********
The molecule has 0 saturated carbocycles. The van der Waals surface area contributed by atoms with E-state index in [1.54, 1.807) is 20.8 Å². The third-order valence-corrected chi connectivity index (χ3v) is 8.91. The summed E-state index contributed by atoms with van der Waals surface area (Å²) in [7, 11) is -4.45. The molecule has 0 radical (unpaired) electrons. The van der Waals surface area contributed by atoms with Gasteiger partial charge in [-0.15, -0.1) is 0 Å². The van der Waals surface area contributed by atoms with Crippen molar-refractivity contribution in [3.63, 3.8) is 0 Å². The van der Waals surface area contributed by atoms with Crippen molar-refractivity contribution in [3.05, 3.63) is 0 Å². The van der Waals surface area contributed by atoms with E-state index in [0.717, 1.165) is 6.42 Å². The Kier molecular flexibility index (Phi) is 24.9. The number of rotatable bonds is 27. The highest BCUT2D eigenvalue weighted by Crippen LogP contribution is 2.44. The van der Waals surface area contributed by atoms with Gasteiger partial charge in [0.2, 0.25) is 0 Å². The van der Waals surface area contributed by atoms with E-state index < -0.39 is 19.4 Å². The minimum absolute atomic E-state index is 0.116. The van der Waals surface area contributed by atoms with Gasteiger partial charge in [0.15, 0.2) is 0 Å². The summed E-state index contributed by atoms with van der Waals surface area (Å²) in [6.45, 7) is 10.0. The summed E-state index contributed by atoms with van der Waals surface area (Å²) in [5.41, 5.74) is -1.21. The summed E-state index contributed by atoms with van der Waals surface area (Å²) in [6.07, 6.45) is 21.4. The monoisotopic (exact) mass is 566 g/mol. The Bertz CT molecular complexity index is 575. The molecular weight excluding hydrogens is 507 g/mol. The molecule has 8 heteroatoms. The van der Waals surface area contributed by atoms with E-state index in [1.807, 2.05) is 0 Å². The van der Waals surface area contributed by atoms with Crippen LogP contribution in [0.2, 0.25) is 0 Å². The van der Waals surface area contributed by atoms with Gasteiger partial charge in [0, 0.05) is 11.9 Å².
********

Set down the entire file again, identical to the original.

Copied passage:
The molecule has 0 saturated carbocycles. The van der Waals surface area contributed by atoms with E-state index in [1.54, 1.807) is 20.8 Å². The third-order valence-corrected chi connectivity index (χ3v) is 8.91. The summed E-state index contributed by atoms with van der Waals surface area (Å²) in [7, 11) is -4.45. The molecule has 0 radical (unpaired) electrons. The van der Waals surface area contributed by atoms with Gasteiger partial charge in [-0.15, -0.1) is 0 Å². The van der Waals surface area contributed by atoms with Crippen molar-refractivity contribution in [3.63, 3.8) is 0 Å². The van der Waals surface area contributed by atoms with Crippen molar-refractivity contribution in [3.05, 3.63) is 0 Å². The van der Waals surface area contributed by atoms with E-state index in [0.717, 1.165) is 6.42 Å². The Kier molecular flexibility index (Phi) is 24.9. The number of rotatable bonds is 27. The highest BCUT2D eigenvalue weighted by Crippen LogP contribution is 2.44. The van der Waals surface area contributed by atoms with Gasteiger partial charge in [0.2, 0.25) is 0 Å². The van der Waals surface area contributed by atoms with E-state index < -0.39 is 19.4 Å². The minimum absolute atomic E-state index is 0.116. The van der Waals surface area contributed by atoms with Gasteiger partial charge in [0.15, 0.2) is 0 Å². The summed E-state index contributed by atoms with van der Waals surface area (Å²) in [6.45, 7) is 10.0. The summed E-state index contributed by atoms with van der Waals surface area (Å²) in [5.41, 5.74) is -1.21. The summed E-state index contributed by atoms with van der Waals surface area (Å²) in [6.07, 6.45) is 21.4. The monoisotopic (exact) mass is 566 g/mol. The Bertz CT molecular complexity index is 575. The molecular weight excluding hydrogens is 507 g/mol. The molecule has 8 heteroatoms. The van der Waals surface area contributed by atoms with E-state index in [1.807, 2.05) is 0 Å². The van der Waals surface area contributed by atoms with Crippen LogP contribution in [0.2, 0.25) is 0 Å². The van der Waals surface area contributed by atoms with Gasteiger partial charge in [0, 0.05) is 11.9 Å².